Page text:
Only the most dedicated joggers will go out year-round in Connecticut. Most people will transition to indoor running or other exercises when the temperature starts to drop in late fall. However, the summer is a perfect time to stretch your legs and go for a jog.
The only downside to such exercise is that you are always at risk of a pedestrian collision with a motor vehicle. Although you can’t stop people from texting at the wheel or drinking and driving, there are a few steps that you can take to help keep yourself safer as a jogger on the Connecticut road.
Invest in reflectors or lights, maybe both
Making yourself visible is arguably the most important thing you can do to protect your own safety. Drivers often don’t look for joggers and other pedestrians, so they don’t see them until it is too late.
You can help draw their eyes by wearing gear or shoes with reflective surfaces and bright, attention-grabbing colors. Illuminated gear that lights up as you move can also make it difficult for drivers to ignore you on the road.
Plan your route carefully
Choosing a pedestrian path is infinitely safer than running directly next to vehicles. If you do intend to run on the road, think about where you need to cross and the speed limits for traffic. The higher the speed of the vehicles near you, the more likely you are to suffer of catastrophic or fatal injury when they strike you. Choosing routes where you will cross the road less frequently and encounter lower-speed traffic can help reduce your risk.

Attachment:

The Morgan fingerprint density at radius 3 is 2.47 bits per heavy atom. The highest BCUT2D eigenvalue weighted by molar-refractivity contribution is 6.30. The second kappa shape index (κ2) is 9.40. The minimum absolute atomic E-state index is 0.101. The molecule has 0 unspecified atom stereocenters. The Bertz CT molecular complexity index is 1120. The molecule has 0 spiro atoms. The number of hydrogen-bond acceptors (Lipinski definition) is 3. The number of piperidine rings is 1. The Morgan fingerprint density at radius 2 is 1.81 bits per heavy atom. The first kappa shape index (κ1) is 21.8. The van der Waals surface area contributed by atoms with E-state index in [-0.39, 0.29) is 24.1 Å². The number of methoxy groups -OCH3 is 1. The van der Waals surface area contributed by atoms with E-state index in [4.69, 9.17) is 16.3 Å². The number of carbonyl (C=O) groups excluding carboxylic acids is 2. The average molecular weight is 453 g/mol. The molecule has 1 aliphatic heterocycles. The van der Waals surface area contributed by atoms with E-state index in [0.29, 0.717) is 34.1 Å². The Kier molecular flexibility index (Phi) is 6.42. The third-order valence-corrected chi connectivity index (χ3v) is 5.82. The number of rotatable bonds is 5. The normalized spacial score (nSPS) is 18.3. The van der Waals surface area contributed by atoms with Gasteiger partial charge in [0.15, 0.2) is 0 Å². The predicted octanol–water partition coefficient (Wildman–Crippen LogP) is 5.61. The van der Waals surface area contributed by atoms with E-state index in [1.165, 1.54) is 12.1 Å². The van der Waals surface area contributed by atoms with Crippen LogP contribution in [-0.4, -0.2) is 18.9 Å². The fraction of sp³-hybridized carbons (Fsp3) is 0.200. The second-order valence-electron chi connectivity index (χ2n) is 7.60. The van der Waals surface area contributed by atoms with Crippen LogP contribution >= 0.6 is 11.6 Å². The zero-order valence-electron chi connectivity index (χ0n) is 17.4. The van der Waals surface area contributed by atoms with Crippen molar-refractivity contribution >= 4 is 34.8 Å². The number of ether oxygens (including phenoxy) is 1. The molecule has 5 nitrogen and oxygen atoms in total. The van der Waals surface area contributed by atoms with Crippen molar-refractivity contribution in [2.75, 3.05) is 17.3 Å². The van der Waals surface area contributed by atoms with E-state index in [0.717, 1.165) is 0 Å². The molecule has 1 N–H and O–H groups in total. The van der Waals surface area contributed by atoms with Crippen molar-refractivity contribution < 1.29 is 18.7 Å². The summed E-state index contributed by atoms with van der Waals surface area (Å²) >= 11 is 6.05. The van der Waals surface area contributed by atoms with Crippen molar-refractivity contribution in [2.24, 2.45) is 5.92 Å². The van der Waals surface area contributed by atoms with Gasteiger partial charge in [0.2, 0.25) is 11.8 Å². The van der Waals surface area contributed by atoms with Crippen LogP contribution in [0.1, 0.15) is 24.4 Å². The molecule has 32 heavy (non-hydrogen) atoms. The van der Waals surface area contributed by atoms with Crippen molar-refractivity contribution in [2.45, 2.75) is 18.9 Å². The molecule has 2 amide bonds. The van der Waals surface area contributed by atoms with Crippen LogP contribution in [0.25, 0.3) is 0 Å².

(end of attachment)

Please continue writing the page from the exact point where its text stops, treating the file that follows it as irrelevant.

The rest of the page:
Don’t fall victim to distraction yourself
Listening to music or maybe a podcast while you jog can be a way to motivate yourself or help the time go more quickly, but it can also distract you from your environment. You need to be able to see and hear vehicles approaching you or people calling out to warn you.
A compromise might be to only wear one earbud as you jog so that you can always hear whatever happens near you while still enjoying some motivating music or your favorite podcast. Prioritizing safety will decrease your chances of a pedestrian crash when you go out for a summertime Connecticut jog.